September 30, 2021
The Government has pledged its commitment to rejuvenate Britain’s ailing high streets after years of decline. Vicki Evans explores its policy paper Build Back Better High Streets and investigates what it might mean for KBB retailers…
Back in August, we aired an episode of The kbbreview Podcast called: “Can we save the high street?”. We tweeted about the episode, and one Twitter user came back with a simple, straight to the point, response: “No”. So, is this what our industry really thinks of the UK high street? Is it beyond saving, or could a bit of investment really build our high streets and town centres back better?
The Government certainly believes that the UK high street can be salvaged, and in mid-July this year, it released the ‘Build Back Better High Streets’ paper. It is a promise that after decades of decline, the Government is now committed to saving the high street.
The average UK high street is peppered with empty shops, and the statistics speak for themselves. According to data from commercial property experts, the CoStar Group, since the collapse of BHS in 2016, the UK has lost 83% of its department stores. In fact, there are now only 79 of them left in the country, and 237 vacant department stores with no plans for replacements, creating thousands of square feet of empty retail space.
Reports from PricewaterhouseCoopers (PwC) reveal that there has been a steady increase in high street store closures since 2015. Unsurprisingly – thanks to pressures caused by the Covid-19 pandemic and the enforced lockdowns – there was a 30% increase in chain store closures and a slowdown in openings in 2020.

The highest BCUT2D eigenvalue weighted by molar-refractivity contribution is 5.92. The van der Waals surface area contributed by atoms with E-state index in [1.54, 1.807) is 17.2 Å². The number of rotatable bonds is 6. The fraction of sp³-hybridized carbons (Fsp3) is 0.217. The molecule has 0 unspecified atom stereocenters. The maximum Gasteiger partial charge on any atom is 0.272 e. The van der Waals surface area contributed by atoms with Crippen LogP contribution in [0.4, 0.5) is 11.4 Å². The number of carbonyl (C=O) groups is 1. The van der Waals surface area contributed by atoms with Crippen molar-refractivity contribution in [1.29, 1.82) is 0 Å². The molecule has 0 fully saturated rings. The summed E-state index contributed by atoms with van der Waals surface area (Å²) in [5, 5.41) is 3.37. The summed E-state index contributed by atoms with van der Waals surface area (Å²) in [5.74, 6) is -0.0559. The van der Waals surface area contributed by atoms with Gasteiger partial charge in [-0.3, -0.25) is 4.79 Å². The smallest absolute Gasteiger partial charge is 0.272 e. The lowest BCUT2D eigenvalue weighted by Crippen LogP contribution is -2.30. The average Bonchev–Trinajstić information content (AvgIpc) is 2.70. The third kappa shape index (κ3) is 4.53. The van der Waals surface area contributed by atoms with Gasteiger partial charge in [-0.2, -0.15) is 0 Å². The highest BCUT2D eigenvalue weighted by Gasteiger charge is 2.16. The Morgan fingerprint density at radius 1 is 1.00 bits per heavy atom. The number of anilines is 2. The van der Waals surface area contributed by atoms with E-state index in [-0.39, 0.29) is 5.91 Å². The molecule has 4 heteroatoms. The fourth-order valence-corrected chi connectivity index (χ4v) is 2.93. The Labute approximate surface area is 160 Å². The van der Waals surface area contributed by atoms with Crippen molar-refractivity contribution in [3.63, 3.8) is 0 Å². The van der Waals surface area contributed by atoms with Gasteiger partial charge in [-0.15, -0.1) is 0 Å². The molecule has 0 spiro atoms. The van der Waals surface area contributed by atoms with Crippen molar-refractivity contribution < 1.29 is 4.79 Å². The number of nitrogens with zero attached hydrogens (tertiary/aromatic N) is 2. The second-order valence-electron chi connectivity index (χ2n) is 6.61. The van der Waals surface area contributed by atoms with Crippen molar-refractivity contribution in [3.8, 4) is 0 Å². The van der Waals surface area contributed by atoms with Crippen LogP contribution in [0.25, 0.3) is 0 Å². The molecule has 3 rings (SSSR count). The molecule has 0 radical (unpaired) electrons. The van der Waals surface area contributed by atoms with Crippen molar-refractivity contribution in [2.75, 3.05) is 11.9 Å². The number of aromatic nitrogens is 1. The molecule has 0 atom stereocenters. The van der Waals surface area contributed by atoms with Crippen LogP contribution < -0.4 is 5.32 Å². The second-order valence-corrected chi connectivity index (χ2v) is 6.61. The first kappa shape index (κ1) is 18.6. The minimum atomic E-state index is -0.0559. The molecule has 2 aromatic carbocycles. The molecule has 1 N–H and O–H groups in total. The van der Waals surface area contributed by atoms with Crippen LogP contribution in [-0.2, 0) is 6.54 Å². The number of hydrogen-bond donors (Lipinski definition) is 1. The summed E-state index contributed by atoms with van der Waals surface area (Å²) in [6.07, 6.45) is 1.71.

Last year alone, more than 17,500 chain stores closed their doors. In addition, an average of 48 venues – across all shops, restaurants and leisure – closed permanently every day in England, Scotland and Wales, in comparison to just 21 new store openings.
However, it may not all be doom and gloom. Despite a number of shops laying empty and many high streets looking like ghost towns, as reported in the Build Back Better High Streets paper, in 2020, 72% of all retail sales took place in physical stores, a surprising – and positive – result after so many non-essential shops were forced to close for much of the year.
The aforementioned kbbreview Podcast episode focussing on the plight of UK high streets, centred round a discussion with retail consultant Ian Scott, who broke down the current situation. He described the it using the old cliché that we are in the ‘perfect storm’, as Scott believes the situation has now got so bad that everyone involved has been forced to want to do something about it.
“It is a unique situation that the Government are losing business rates, the landlords are losing rents, and the retailers are losing revenue,” Scott explained on The kbbreview Podcast. “So, what we have is a situation where all three key stakeholders are suffering, so everyone wants to improve it.”
The Build Back Better High Streets paper begins with the Prime Minister, Boris Johnson, saying: ‘you cannot force toothpaste back in the tube’ and that the Government, local councils and businesses will have to accept change and move to a new way of the high street.
The paper includes several new policy details, ranging from litter picking to outdoor dining. Niche retailers – like those in the KBB industry – may not be affected directly; however, the Government’s aim to rejuvenate the high street will indirectly help everyone by making local areas more attractive to businesses and consumers.
One word that crops up again and again in the report is flexibility. The Government promises to remove a lot of red tape and asks local councils to be more flexible in dealing with requests by businesses. A practical example of this is allowing companies to change the use of a building without planning permission, which opens up the possibility for you, and any other retailer, to open a new showroom with greater ease.